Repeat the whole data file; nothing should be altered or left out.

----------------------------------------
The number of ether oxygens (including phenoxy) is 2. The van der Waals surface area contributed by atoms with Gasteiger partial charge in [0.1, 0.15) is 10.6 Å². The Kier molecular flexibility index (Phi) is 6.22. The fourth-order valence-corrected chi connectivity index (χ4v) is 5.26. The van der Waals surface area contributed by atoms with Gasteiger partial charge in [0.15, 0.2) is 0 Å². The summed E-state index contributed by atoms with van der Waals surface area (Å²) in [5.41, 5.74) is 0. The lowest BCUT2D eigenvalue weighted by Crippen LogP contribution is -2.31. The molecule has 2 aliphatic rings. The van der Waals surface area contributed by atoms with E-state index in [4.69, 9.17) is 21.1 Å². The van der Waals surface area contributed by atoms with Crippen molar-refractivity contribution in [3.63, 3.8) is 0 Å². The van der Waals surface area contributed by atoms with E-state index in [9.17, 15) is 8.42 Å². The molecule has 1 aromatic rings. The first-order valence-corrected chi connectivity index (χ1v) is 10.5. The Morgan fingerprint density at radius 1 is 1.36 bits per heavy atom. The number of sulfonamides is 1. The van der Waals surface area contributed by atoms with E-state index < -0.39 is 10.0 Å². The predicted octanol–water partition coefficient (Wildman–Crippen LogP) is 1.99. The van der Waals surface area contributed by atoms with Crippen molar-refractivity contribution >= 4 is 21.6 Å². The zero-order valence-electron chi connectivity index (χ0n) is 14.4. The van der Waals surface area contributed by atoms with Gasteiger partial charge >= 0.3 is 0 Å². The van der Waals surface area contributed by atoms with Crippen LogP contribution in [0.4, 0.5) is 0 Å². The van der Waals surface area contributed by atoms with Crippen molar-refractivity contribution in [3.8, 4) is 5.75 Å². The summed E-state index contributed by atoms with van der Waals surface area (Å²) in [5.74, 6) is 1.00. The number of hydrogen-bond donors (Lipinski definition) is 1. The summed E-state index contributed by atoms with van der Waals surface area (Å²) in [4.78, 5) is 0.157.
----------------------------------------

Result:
The number of ether oxygens (including phenoxy) is 2. The van der Waals surface area contributed by atoms with Gasteiger partial charge in [0.1, 0.15) is 10.6 Å². The Kier molecular flexibility index (Phi) is 6.22. The fourth-order valence-corrected chi connectivity index (χ4v) is 5.26. The van der Waals surface area contributed by atoms with Gasteiger partial charge in [0.15, 0.2) is 0 Å². The summed E-state index contributed by atoms with van der Waals surface area (Å²) in [5.41, 5.74) is 0. The lowest BCUT2D eigenvalue weighted by Crippen LogP contribution is -2.31. The molecule has 2 aliphatic rings. The van der Waals surface area contributed by atoms with E-state index in [4.69, 9.17) is 21.1 Å². The van der Waals surface area contributed by atoms with Crippen molar-refractivity contribution in [3.63, 3.8) is 0 Å². The van der Waals surface area contributed by atoms with E-state index in [9.17, 15) is 8.42 Å². The molecule has 1 aromatic rings. The first-order valence-corrected chi connectivity index (χ1v) is 10.5. The Morgan fingerprint density at radius 1 is 1.36 bits per heavy atom. The number of sulfonamides is 1. The van der Waals surface area contributed by atoms with E-state index < -0.39 is 10.0 Å². The predicted octanol–water partition coefficient (Wildman–Crippen LogP) is 1.99. The van der Waals surface area contributed by atoms with Crippen molar-refractivity contribution >= 4 is 21.6 Å². The zero-order valence-electron chi connectivity index (χ0n) is 14.4. The van der Waals surface area contributed by atoms with Gasteiger partial charge >= 0.3 is 0 Å². The van der Waals surface area contributed by atoms with Crippen LogP contribution in [0.4, 0.5) is 0 Å². The van der Waals surface area contributed by atoms with Crippen molar-refractivity contribution in [3.8, 4) is 5.75 Å². The summed E-state index contributed by atoms with van der Waals surface area (Å²) in [5.74, 6) is 1.00. The number of hydrogen-bond donors (Lipinski definition) is 1. The summed E-state index contributed by atoms with van der Waals surface area (Å²) in [4.78, 5) is 0.157.